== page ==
Considering My Next Move

So I started thinking of the next novel I want to write. I'm thinking of doing another run at Convert35, the rewrite/reimagining of my first novel, Between the Shadows.

For the uninitiated, Between the Shadows was written in 3 months with the help of Mel Odom (really just him talking with me about the story and what needed to happen in the next group of scenes). I've revised it several times, but it's at that point where the setting itself is hampering it more than anything else. I just didn't have a great setting.

The story is about a society where if you are a second or more late, then you are hunted down and killed. It's a contained city run by a corporation that monitors everybody through cameras, double checking their schedules, and rewarding additional shifts with better living accommodations, closer to the headquarters. The MC is a Monitor for Convert35, but has forgone any pleasures to make the most effective schedule.

One day, he is caught off schedule and has to run for his life. The only way to get through the city, by travelling the rooftops.

If you've played Mirrors Edge, you'd get a great idea about the feel I'm going for, but I wrote this three years before it came out. Great minds think alike.

The biggest problem with this version is that I want to mash up two completely different cities, by building one on top of the other. However, considering the logistics of this is causing me to slow down and figure this out.

I'm wanting to combine Auroville (as the city on the surface) with Kowloon (as the underground, living conditions). All the blocky, decrepit pictures are Kowloon, whereas the clean ones are Auroville. I do not want to use the same characters from the previous version, but it is in the same world as all my novels, so I want to work in the religion presented in The Faithful, though it takes place after that novel.

As you can see, Kowloon is claustrophobic, disgusting, and a nightmare to navigate. I could still use the parkour element as he navigates that area, but with how Auroville is spaced out, it'd need some serious renovation in my worldbuilding to make it work there. Now I could take a natural progression of Auroville, making it another metropolis that has grown out of control. That being said, the Lines of Force (the sweeping arcs moving out from the center) are up to seven stories tall, with the biggest arc at the edge of the city, the smallest at two stories right by the base. If I stick to the actual design, which is all but impossible with the melding of these two ideas.

One last thing, this society is going to be built on top of and into a mountain, so there will be no escape through the lower city. This is all the inhabitants know about since the city was built for them and they are, quite possibly, engineered to work within these confines.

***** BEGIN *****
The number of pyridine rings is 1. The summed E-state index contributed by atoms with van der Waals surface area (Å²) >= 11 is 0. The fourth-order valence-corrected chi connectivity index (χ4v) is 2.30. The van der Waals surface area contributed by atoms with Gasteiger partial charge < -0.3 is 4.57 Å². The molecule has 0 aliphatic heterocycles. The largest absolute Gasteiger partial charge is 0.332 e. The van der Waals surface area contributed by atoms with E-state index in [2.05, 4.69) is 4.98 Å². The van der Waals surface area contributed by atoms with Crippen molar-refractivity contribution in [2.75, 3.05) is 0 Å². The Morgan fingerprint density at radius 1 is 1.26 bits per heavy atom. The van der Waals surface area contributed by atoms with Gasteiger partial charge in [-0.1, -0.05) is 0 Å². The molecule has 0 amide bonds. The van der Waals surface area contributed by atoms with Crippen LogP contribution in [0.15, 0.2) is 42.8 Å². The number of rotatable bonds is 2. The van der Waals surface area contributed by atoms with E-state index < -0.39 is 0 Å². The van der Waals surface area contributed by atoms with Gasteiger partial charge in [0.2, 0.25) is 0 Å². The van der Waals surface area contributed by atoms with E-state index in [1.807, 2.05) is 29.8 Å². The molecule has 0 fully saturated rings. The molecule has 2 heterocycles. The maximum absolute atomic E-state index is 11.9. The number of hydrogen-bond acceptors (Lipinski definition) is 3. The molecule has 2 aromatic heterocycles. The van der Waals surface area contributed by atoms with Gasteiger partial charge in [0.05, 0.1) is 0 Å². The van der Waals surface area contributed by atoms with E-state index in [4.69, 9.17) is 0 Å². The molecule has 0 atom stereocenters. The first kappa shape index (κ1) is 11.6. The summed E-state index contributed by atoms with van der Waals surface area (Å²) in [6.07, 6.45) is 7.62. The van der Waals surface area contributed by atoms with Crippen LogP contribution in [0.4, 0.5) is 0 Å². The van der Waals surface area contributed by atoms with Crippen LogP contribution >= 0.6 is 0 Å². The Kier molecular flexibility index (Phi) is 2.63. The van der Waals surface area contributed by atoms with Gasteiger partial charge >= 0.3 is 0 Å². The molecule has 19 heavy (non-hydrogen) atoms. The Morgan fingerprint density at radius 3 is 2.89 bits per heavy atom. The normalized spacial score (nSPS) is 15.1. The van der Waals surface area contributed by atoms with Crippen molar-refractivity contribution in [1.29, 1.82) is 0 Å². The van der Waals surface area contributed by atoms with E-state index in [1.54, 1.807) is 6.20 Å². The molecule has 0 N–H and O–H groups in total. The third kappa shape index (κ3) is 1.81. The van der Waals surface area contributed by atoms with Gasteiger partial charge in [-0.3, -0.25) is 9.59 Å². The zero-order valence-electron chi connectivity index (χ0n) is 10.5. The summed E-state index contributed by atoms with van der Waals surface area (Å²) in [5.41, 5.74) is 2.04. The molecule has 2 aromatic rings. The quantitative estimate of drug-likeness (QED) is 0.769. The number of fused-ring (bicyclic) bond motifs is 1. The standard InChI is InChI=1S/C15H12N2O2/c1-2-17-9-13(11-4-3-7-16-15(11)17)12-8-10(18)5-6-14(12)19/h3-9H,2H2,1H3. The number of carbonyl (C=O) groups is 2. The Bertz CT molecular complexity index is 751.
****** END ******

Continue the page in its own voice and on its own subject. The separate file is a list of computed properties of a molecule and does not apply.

I've got a couple other novels waiting in the wings and they honestly might be a better use of my time. Two are sequels to a novel I can't sell (give you three guesses which that is), another relies heavily on my third novel, so much so I'm considering writing the story, then combining it with The Emotion Exchange. There are two others that are not connected to any of my established novels, but my head first goes to Convert35 and perfecting that idea.

Art by Fish Walker


Justin D. Herd

Justin D. Herd is a purveyor of the weird and strange. He occasionally squawks at friends and family, but does so only under the cover of night. Okay, that's not true. He squawks in full daylight. Drinking games have been built around his peculiarities, but the truth of it is this: he is a loving husband, with two wonderful dem--children. One growls at things he likes, including pretty women. The other has started to learn hand-eye coordination. Neither had made it to the tender age of three. From there, things will only get more interesting. He spends most of his writing time either at a coffee shop or sitting at one of his many desks around his house. Any other place makes it nearly impossible for him to write. He uses horror movies and rock music to help get the juices flowing. His favorite authors are Jeremy Robert Johnson, Alan Campbell, Terry Pratchett, Justin Cronin, and Patrick Rothfuss. He consumes most of his books through audiobooks, but still loves his personal library and getting lost in the printed word.